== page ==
You could not have orchestrated a more deadly situation if you had sat down and figured it out. So here I am, one of three people not injured, having to figure out how I was going to contact Range Control and possibly try to save whoever I could's lives. And that was one of those more hellish moments in my life, because it took us about forty minutes before Range Control came out with medics and investigation people. And that was pretty hectic for me, very nerve-wracking, because I was going, "Oh, my God, what happens if I come across somebody who's injured bad enough that I don't know what to do for them?"
And that's kind of one of those instances that made me become a better soldier. It was because I never wanted to be in the situation that I didn't know what to do.
Jackie: Did that experience shake your confidence in commanding officers—that such a terrible mistake could happen?
Patrick: Mistakes . . . I've learned that mistakes happen. Towards the end of my career, there was a big push, from the Officer Corps, that every mistake had somebody responsible. If something happened, somebody was responsible—whether they didn't train somebody well enough, whether the person was too tired, whether he was laze—somebody was responsible. I've come to learn that things can happen.
I think it's a big problem in the military right now that we have an awful lot of soldiers that are in noncombat roles. The problem is, is that these people are being put into environments that they were, again, not trained, both actually and mentally to be in. I mean, when I'm shot at, there's a level of fear, but there's an awful lot of calculations that are going on. I know how close the bullets are getting—'cause I'm used to that. That's what either I was trained to do or I've been . . . I know what it sounds like. If you're not trained for that, you can react in ways that are dangerous to yourself.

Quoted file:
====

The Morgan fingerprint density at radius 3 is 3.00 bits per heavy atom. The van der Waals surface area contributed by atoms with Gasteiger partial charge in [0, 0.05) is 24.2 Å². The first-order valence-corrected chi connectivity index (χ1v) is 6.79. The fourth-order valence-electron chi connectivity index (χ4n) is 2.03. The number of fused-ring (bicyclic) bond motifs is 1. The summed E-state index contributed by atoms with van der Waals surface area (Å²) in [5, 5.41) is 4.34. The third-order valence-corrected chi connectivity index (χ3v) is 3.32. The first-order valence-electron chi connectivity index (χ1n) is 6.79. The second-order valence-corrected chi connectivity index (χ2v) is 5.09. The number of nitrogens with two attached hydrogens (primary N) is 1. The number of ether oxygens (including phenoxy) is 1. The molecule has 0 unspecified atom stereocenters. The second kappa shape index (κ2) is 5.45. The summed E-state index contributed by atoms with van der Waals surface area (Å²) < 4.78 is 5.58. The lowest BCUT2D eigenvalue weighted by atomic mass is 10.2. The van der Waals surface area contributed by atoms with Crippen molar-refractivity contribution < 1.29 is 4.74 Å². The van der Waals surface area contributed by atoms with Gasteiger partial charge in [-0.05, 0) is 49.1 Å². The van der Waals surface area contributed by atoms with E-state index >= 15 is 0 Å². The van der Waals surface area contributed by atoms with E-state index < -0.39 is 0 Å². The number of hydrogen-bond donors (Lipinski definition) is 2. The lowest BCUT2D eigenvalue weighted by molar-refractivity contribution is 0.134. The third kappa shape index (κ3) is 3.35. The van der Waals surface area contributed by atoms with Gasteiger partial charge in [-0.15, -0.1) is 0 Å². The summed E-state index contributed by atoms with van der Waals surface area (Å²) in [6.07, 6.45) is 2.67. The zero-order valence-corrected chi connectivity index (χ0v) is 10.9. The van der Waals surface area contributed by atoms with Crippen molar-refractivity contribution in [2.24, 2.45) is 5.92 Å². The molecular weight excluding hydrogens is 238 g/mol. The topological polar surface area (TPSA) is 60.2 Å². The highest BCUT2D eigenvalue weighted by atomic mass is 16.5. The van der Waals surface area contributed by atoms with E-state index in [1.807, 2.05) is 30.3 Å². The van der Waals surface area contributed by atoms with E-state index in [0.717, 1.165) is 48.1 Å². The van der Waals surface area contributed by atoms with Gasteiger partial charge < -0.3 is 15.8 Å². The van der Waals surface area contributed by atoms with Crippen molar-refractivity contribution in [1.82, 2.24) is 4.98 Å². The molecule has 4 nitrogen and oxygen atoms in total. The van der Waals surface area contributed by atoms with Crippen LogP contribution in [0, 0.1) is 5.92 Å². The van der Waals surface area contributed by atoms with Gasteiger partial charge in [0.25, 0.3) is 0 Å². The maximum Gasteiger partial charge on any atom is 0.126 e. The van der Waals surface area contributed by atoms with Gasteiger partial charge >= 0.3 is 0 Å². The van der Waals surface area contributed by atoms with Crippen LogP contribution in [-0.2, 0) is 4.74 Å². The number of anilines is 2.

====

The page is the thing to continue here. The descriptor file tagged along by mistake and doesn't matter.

My greatest fear was to write a letter home to a soldier's parents or loved ones that said, "You son died, not because he did something stupid (his ass was up at the wrong time), not an act of God (that he was underneath the shell when it landed), your son died because I didn't train him correctly. Your son died because I didn't do my job."
I always taught my men to understand that the equipment that we use was designed to kill and it didn't matter who it killed. It could kill the bad guy, or it could kill you. And the moment your attention wanders, the moment that you are some place other than the moment, it will kill you or seriously injure you, sure as rain.
This was proven very true to us one afternoon we were at Grafenwoehr. Now, we go out with these tanks and we train in the mud. So the vehicles get extremely dirty. Well then, we're required to clean them back up to put them back in the motor pool. So you spend a lot of time on a wash rack, cleaning vehicles, okay?
We're required to use ground guides when we move a vehicle in built-up areas. So, in other words, if we're not out in the training area—you're in a parking lot or in a wash rack—you've got a ground guide, somebody that's on the ground that is responsible for making sure that you're not going to hit anybody. 'Cause vehicles are pretty large. Seventy tons of material takes space.